With the holiday season in full swing, stories often emerge at this time of year of holiday makers falling ill due to contracting legionnaires’ disease from poorly maintained swimming pools while on holiday. Legionnaires’ disease is something which all “duty holders”,(which includes landlords and managing agents) must take steps to prevent, at all times of the year.

What is legionnaires’ disease?

Legionnaires’ disease is a serious lung infection which causes a pneumonia like illness and can be fatal. It arises when an individual inhales small droplets of water, which contain Legionella bacteria.

Legionella bacteria may exist in water systems, often connected to baths, showers, air conditioning units and swimming pools.

When might the risk of legionnaires’ disease arise?

Any water system which has the pre-requisite environmental conditions can potentially be a source of Legionella bacteria growth. There will be an increased risk of the bacteria existing in a water system if any of the following criteria exist:

  • There exists sources of nutrients such as rust, sludge and organic matters
  • Water is being stored or re-circulated as part of a water system
  • Water temperature in all or some part of the system is between 20 – 45 °C.

Individuals will be at a higher risk if they are over 45 years old, have a history of smoking/heavy drinking, have an impaired immune system or suffer from a pre-existing respiratory disease.

Requirements of duty holders

Under the Approved Code of Practice produced by The Health and Safety Executive, guidelines have been set out for duty holders to help inform them of how to manage and minimise the risks associated with Legionella and comply with legal standards.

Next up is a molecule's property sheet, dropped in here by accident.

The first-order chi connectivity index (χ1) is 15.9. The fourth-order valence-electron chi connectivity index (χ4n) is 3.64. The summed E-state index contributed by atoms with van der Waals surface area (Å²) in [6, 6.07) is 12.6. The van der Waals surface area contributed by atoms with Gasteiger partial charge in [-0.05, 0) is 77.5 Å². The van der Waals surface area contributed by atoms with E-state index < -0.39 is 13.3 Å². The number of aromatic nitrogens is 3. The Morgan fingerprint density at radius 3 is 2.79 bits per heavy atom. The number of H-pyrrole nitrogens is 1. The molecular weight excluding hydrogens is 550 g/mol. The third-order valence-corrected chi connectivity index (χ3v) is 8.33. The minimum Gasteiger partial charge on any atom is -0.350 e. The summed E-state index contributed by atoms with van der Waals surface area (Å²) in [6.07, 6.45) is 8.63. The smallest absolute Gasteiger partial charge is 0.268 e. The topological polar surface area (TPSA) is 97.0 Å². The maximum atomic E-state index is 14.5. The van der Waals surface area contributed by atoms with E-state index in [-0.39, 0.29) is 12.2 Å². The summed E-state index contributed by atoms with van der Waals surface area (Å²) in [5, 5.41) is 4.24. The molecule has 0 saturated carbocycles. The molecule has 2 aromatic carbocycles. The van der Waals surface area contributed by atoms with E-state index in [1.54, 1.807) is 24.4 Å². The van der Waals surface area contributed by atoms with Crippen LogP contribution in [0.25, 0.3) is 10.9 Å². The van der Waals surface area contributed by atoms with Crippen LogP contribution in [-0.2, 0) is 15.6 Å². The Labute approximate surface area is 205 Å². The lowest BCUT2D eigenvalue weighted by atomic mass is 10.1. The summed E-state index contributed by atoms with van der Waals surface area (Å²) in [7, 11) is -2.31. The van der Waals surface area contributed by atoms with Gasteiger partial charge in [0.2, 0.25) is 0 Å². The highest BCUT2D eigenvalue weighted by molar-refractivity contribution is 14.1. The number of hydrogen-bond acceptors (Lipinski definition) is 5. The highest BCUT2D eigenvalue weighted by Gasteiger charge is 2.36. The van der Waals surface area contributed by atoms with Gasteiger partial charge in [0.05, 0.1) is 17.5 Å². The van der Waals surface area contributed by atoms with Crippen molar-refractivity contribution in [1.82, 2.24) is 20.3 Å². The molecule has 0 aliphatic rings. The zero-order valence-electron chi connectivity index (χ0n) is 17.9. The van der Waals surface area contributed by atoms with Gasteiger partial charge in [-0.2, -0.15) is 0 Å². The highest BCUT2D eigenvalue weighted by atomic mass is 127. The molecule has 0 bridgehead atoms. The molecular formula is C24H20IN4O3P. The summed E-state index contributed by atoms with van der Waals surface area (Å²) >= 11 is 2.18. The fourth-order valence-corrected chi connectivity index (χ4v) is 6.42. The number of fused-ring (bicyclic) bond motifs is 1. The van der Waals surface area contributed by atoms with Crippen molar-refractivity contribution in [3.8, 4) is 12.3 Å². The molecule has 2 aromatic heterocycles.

The duty holder will need to carry out a risk assessment to establish any risks of Legionella bacteria existing within the property.

Who should complete the risk assessment?

The duty holder must ensure that the individual who carries out the risk assessment and provides advice on prevention and control of exposure, is competent to do so.

It is recommended that a record is kept of every inspection which includes the results, the locations assessed and the details of the person who undertook the assessment. Each record should be kept for a minimum of five years.

If any immediate or future risks are identified, proper controls will need to be implemented and maintenance conducted to eliminate the risk.

Consequences of failing to assess the risk of the existence of Legionella bacteria

Duty holders found to be in breach of their duty may face heavy fines or imprisonment in extreme cases. Mere exposure to risk is enough for a duty holder to be prosecuted, even without any individual becoming ill.

For further information or if you have any concerns regarding this topic, please contact a member of the Property team at Edwin Coe.

Please note that this blog is provided for general information only. It is not intended to amount to advice on which you should rely. You must obtain professional or specialist advice before taking, or refraining from, any action on the basis of the content of this blog.

Edwin Coe LLP is a limited liability partnership registered in England and Wales (No. OC326366) and is authorised and regulated by the Solicitors Regulation Authority. A list of members of the LLP is available for inspection at our registered office: 2 Stone Buildings, Lincoln's Inn, London WC2A 3TH. "Partner" denotes a member of the LLP or an employee or consultant with the equivalent standing. Our privacy notice which we are obliged to give you under the GDPR is available here.

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